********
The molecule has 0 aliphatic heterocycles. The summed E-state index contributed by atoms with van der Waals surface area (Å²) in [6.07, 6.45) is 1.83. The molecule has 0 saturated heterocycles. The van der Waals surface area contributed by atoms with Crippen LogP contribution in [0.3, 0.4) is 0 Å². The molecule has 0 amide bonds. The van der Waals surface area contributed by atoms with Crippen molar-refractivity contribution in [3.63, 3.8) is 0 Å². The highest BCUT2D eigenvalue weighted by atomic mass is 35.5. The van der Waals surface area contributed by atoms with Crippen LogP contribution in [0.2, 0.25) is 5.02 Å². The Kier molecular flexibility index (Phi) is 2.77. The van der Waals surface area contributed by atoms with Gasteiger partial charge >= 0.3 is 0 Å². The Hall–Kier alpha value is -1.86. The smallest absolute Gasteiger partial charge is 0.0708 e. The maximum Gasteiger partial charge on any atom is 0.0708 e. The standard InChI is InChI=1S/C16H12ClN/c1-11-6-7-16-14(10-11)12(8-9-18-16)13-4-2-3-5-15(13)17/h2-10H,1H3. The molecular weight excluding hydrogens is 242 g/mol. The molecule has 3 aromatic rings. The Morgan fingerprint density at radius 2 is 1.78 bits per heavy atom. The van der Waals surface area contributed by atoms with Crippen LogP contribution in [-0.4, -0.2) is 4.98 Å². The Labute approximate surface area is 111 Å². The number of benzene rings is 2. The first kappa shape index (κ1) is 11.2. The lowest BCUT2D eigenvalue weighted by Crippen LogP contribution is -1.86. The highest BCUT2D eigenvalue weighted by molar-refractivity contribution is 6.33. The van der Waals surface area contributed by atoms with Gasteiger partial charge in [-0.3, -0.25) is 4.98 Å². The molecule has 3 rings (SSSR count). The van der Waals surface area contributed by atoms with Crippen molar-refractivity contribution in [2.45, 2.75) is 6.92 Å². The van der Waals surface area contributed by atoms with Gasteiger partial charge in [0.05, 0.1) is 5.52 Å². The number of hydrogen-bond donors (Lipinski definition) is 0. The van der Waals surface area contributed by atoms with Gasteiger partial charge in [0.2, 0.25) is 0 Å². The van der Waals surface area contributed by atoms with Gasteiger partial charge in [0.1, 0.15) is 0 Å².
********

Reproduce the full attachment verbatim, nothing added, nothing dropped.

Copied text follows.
The molecule has 0 aliphatic heterocycles. The summed E-state index contributed by atoms with van der Waals surface area (Å²) in [6.07, 6.45) is 1.83. The molecule has 0 saturated heterocycles. The van der Waals surface area contributed by atoms with Crippen LogP contribution in [0.3, 0.4) is 0 Å². The molecule has 0 amide bonds. The van der Waals surface area contributed by atoms with Crippen molar-refractivity contribution in [3.63, 3.8) is 0 Å². The highest BCUT2D eigenvalue weighted by atomic mass is 35.5. The van der Waals surface area contributed by atoms with Crippen LogP contribution in [0.2, 0.25) is 5.02 Å². The Kier molecular flexibility index (Phi) is 2.77. The van der Waals surface area contributed by atoms with Gasteiger partial charge >= 0.3 is 0 Å². The Hall–Kier alpha value is -1.86. The smallest absolute Gasteiger partial charge is 0.0708 e. The maximum Gasteiger partial charge on any atom is 0.0708 e. The standard InChI is InChI=1S/C16H12ClN/c1-11-6-7-16-14(10-11)12(8-9-18-16)13-4-2-3-5-15(13)17/h2-10H,1H3. The molecular weight excluding hydrogens is 242 g/mol. The molecule has 3 aromatic rings. The Morgan fingerprint density at radius 2 is 1.78 bits per heavy atom. The van der Waals surface area contributed by atoms with Crippen LogP contribution in [-0.4, -0.2) is 4.98 Å². The Labute approximate surface area is 111 Å². The number of benzene rings is 2. The first kappa shape index (κ1) is 11.2. The lowest BCUT2D eigenvalue weighted by Crippen LogP contribution is -1.86. The highest BCUT2D eigenvalue weighted by molar-refractivity contribution is 6.33. The van der Waals surface area contributed by atoms with Gasteiger partial charge in [-0.3, -0.25) is 4.98 Å². The molecule has 3 rings (SSSR count). The van der Waals surface area contributed by atoms with Crippen molar-refractivity contribution in [2.45, 2.75) is 6.92 Å². The van der Waals surface area contributed by atoms with Gasteiger partial charge in [0.05, 0.1) is 5.52 Å². The number of hydrogen-bond donors (Lipinski definition) is 0. The van der Waals surface area contributed by atoms with Gasteiger partial charge in [0.2, 0.25) is 0 Å². The van der Waals surface area contributed by atoms with Gasteiger partial charge in [0.1, 0.15) is 0 Å².